Gary Leff is one of the foremost experts in the field of miles, points, and frequent business travel - a topic he has covered since 2002. Co-founder of frequent flyer community, emcee of the Freddie Awards, and named one of the "World's Top Travel Experts" by Conde' Nast Traveler (2010-Present) Gary has been a guest on most major news media, profiled in several top print publications, and published broadly on the topic of consumer loyalty. More About Gary »

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  1. To my mind no checked bag fees is what really matters. Never mind that I usually get 1 or 2 free on some lines depending on whether I’m alone or under my wife’s higher status reservation. (And one of several reasons why I make a real effort to avoid the local Sun Country airline, which still charges even when using their own card.) I know its just business, but it is still a nasty thing they brought back and you know has led to endless problems with carry on items. And Southwest just has a happier corporate culture.

  2. While you still get a character or two on a SW flight, since you have to go through their website you typically don’t get the dregs of society from the crowd.

  3. Err they (and you) forget to mention the reason I and many others avoid SW at all costs – no assigned seating, let alone no premium cabin option. It’s a non-starter for me.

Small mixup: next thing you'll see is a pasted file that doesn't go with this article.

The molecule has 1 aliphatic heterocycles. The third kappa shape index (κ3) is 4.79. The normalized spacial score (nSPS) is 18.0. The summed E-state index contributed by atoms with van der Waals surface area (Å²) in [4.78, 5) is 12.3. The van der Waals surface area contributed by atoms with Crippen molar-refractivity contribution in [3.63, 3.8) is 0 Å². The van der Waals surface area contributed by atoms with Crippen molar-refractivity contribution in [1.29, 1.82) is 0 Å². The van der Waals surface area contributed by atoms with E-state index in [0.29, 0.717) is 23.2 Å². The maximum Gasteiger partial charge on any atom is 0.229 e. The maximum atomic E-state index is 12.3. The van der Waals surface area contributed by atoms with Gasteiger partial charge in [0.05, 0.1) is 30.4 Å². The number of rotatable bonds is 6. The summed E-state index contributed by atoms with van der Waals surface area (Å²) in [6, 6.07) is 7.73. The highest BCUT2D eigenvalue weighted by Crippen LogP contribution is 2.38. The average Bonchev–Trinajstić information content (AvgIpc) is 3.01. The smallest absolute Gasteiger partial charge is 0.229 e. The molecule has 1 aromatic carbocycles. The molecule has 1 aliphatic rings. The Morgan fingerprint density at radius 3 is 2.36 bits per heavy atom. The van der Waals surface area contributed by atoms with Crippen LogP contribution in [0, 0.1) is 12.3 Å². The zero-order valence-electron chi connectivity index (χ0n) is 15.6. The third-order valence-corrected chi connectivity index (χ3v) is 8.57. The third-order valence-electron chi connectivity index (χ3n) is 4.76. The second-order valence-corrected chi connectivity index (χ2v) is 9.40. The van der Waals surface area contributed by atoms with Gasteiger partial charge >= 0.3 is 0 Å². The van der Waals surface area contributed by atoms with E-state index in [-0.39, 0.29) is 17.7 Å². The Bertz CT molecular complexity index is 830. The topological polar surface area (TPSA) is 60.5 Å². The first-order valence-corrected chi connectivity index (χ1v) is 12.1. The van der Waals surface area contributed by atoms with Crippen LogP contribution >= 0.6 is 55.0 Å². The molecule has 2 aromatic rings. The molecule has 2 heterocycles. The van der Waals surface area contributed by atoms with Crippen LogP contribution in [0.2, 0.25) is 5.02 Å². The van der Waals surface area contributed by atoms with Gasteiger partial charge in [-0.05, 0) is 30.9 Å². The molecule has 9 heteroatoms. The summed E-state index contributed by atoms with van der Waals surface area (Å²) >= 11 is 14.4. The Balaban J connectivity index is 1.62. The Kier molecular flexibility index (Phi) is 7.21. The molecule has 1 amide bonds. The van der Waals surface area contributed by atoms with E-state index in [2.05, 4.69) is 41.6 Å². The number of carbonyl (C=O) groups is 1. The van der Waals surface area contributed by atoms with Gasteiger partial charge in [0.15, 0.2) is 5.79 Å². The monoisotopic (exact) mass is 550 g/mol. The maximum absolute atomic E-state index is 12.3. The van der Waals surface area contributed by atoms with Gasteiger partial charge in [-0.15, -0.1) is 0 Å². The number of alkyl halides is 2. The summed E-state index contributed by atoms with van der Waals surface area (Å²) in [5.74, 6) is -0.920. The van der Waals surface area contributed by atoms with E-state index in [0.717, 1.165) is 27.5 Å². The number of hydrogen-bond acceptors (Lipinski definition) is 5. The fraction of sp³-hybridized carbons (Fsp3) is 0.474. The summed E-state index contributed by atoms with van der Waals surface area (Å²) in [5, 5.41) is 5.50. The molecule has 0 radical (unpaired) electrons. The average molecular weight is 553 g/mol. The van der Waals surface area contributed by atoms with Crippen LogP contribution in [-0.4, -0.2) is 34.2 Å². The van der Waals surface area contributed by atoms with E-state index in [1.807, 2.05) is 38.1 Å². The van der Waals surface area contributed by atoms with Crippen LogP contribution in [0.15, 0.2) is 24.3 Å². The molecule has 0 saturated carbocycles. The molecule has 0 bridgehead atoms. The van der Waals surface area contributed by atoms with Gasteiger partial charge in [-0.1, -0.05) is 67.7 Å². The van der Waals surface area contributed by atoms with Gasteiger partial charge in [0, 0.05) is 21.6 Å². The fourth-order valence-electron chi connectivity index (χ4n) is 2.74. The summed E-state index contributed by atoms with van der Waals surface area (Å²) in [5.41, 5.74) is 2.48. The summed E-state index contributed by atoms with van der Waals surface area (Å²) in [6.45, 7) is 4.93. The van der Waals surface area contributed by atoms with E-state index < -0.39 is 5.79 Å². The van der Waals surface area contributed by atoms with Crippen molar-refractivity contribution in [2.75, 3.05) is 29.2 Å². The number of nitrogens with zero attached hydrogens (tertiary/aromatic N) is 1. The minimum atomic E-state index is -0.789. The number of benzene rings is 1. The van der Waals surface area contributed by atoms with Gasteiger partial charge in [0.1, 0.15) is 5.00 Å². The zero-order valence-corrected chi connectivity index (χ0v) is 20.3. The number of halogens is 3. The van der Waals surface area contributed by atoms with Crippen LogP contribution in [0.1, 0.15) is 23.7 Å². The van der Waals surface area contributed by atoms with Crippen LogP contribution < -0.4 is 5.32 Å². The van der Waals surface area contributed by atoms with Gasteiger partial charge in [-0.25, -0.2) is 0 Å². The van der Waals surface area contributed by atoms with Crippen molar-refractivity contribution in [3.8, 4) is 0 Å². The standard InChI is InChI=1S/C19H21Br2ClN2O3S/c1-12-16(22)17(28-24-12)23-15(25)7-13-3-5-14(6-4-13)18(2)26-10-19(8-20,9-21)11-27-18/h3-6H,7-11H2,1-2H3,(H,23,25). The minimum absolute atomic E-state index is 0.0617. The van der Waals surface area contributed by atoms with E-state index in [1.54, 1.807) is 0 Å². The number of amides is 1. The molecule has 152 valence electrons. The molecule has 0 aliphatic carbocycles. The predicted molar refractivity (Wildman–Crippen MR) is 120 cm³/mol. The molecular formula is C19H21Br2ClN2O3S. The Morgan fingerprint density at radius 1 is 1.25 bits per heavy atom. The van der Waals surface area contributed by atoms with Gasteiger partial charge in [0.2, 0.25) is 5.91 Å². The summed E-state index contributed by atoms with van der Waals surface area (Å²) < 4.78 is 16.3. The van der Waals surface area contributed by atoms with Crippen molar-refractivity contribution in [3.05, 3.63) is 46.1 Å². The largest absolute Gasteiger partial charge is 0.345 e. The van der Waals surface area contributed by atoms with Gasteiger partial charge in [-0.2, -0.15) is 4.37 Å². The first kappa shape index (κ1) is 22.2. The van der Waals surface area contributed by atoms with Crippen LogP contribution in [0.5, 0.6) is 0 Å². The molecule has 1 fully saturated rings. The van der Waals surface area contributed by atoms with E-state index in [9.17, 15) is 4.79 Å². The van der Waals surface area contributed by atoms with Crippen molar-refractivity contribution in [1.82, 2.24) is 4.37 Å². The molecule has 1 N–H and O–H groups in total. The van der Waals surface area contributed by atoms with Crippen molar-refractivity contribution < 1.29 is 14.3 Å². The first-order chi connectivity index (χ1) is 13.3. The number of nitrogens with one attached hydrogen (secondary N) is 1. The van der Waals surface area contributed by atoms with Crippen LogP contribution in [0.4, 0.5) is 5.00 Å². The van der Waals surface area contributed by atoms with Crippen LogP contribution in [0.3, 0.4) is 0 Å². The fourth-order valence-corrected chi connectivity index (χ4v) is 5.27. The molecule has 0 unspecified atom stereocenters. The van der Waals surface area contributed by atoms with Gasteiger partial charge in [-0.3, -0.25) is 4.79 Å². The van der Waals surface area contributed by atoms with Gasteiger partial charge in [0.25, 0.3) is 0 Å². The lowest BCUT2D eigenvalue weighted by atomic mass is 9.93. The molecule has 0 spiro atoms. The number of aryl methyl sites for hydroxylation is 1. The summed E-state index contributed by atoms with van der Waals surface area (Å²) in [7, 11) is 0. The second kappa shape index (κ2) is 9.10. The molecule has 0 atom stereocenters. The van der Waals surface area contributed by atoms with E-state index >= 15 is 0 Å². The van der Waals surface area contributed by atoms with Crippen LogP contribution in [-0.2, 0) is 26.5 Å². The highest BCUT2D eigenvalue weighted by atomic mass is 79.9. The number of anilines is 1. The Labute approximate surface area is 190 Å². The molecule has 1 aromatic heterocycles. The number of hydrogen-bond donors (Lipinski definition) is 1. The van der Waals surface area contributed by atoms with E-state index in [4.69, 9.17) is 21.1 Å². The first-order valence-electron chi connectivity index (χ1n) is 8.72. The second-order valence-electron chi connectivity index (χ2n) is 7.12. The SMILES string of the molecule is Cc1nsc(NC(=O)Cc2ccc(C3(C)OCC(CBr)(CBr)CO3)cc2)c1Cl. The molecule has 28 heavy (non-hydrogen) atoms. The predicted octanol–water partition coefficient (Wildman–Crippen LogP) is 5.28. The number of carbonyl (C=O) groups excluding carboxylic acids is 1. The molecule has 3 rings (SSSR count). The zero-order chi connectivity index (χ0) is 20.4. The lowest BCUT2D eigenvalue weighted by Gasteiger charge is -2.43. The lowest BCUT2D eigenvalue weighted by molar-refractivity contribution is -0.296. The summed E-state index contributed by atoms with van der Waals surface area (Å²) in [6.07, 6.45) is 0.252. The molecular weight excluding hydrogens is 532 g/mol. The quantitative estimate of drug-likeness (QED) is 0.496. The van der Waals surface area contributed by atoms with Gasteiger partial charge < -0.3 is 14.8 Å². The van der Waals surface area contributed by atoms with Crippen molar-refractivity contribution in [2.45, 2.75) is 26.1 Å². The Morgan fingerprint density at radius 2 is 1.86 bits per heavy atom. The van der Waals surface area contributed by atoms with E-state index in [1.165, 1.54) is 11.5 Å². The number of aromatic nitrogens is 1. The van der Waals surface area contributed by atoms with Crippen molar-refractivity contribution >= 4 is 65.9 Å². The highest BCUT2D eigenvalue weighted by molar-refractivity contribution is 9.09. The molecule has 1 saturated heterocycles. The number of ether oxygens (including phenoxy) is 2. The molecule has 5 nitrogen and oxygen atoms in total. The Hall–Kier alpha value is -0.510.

4. The *only* point of basic economy is the price, and in competitive markets SWA sells tickets for similar prices as basic economy of other airlines, so why the heck do you care they call it “wanna get away”, not “basic economy”?

  5. SW has been my go-to for many reasons, some of which are: no checked bag fees, they generally treat you fairly well or at least better than most usually, and more BUT they just shrunk their carry-on size down to ridiculous requirements!! Many of us bought luggage to be able to fit the old dimensions and now are forced to rebuy luggage all over again…excuse me, I think NOT!!! Now looking for a decent airline.

  6. I stayed away from SW for many years but have come back: I like the extra legroom when I have to fly Economy and don’t want to pay for Econ+ somewhere else. I like the free bags. I like the free companion deal. We’re losing it in December but I will be working on it again soon.

  7. I think I have flown Southwest only once. The flight was perfectly fine if I remember right. I just don’t find a schedule and price that is the best. Since JetBlue has offered non-stop flights to where I am going, I have been taking them. I usually get the basic fare and add on a seat assignment and a checked bag since there is no carry-on allowed at that price. I can carry what I need to carry on in my small personal item and the checked bag is larger than a carry-on bag. Those two added cause the total cost to still be less than the next higher price coach ticket class. The rest of the charted checkmarks don’t matter much to me.